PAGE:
BUFFALO, N.Y. — Fall officially begins Sept. 22 this year, but Mother Nature has already started to reveal the first few colors of the season.
In the ILOVENY Fall Foliage Report that came out Sept. 14, portions of Western New York had already been sighted as having partial fall color. This is a week earlier than last year for the region, and based on that, here's what to expect this fall foliage season and some of the impacts that are behind the annual event.
Two of the main factors that impact the seasonal fall colors are moisture and temperature. The good news is that this year there was nothing too extreme on either end in the past few months.
Yes, it was abnormally dry with even moderate drought conditions at one point in August, but the rainfall at in May and June was crucial as well. That being said, there's the chance that this year's peak may not last an entire week because of the general lack of rain in late summer.
As for temperature, what the region will want to avoid is an early season sub-freezing morning. That can speed up the time in which leaves change color and for how long. In the meantime, cooler mornings with temperatures in the 40s and 50s is the first sign for leaves to start their annual change.
Another is sunlight. A decreasing amount sunlight/daytime that comes this time of year is the other natural que for leaves. An important property of a leaf is chlorophyll, which relies on sunshine. That's also what gives leaves their green color. So with a later sunrise and earlier sunset in fall, a leaf will slowly loose chlorophyll and that green pigmentation, allow for the leaf's true color to show: yellow, reds and oranges. Those are the fall colors!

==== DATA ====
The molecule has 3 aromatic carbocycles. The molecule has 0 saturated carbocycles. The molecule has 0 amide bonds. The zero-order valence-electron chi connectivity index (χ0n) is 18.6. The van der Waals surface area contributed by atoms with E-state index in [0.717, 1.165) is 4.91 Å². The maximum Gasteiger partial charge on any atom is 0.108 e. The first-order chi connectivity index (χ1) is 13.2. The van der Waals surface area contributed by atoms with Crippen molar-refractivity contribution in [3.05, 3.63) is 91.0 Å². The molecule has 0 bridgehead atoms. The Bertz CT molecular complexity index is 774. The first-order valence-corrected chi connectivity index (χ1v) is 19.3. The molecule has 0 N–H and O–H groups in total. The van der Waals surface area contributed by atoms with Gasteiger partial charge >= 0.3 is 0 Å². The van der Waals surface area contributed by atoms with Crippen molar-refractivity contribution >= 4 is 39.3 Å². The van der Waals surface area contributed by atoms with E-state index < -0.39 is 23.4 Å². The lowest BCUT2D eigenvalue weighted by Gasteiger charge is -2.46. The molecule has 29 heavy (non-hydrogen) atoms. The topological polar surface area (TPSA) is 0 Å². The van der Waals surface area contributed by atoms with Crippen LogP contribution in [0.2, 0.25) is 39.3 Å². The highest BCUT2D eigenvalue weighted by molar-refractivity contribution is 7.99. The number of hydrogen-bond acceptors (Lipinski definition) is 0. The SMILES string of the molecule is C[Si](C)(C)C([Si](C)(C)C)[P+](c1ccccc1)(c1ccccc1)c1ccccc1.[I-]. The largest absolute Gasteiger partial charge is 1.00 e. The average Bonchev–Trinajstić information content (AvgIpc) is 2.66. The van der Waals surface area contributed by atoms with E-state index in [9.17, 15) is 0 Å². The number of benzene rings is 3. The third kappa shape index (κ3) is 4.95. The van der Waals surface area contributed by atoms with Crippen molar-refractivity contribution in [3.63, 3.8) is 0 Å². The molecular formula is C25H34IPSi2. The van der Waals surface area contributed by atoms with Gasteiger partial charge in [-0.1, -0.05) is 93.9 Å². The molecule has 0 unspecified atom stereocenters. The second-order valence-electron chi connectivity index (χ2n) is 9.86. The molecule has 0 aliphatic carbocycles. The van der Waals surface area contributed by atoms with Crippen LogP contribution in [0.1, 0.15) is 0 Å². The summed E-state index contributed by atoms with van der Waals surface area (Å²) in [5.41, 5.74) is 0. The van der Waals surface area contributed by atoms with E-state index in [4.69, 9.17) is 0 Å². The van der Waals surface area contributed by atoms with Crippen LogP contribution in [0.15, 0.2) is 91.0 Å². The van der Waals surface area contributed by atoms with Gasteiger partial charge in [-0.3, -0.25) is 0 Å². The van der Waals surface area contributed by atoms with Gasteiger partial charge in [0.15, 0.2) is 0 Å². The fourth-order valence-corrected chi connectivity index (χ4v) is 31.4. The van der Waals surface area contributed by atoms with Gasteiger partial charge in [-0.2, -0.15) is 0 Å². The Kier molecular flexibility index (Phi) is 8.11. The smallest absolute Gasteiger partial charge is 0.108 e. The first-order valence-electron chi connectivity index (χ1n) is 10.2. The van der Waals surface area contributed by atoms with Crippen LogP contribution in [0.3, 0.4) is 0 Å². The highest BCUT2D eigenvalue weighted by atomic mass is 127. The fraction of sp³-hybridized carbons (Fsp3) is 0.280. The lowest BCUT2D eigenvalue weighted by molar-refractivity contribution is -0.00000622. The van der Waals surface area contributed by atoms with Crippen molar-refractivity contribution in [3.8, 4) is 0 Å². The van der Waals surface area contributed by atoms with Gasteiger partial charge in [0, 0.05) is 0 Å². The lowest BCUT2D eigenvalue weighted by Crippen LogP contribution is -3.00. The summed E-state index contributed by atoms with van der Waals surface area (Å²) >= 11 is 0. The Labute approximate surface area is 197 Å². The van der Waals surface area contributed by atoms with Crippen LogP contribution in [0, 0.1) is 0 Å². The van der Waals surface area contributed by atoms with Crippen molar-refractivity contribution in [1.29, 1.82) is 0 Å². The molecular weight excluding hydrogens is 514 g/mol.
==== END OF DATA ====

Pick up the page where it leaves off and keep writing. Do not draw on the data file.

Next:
As far as when to expect the annual peak in fall color and where, that depends on a location's latitude and elevation. For New York State, peak fall colors typically follow this order region by region: first to change and reach peak is the Adirondacks, then Catskills, and then Southern Tier.
Then cities like Buffalo, Rochester, Syracuse and Albany are in the middle, followed by areas along any water, like the Finger Lakes, Niagara Falls and towns along the Lake Erie and Ontario shores. Finally, the season wraps up in New York City and Long Island.
For Western New York, the peak in fall colors may come a little earlier this year than last. At the current rate, here's when to expect them. The Southern Tier could experience peak fall color in late October, sometime between Oct. 23 and 29. The greater Buffalo area will follow suit a weak later with peak fall colors just before and after Halloween. Niagara Falls, the Niagara Frontier and the Genesee Valley could experience a similar peak as Buffalo if not a few days later. All of these estimates are just a week earlier than what each region saw last year in 2021.
Again, there are a few things that could escalate this year's show such as an abnormally cold morning with sub-freezing temperatures or another prolonged dry spell in early fall. Plus, trees close to the Lake Erie and Ontario shoreline, plus the Finger Lakes, could change a week or two later.
The one thing Western New York doesn't want to have when it comes to having the best fall color season is a wind storm. An untimely wind storm in mid-late October could strip trees of their leaves early and take away the seasonal peak. That was the case back in 2006 with an unseasonal, strong snowstorm that plowed through Oct. 12 and 13.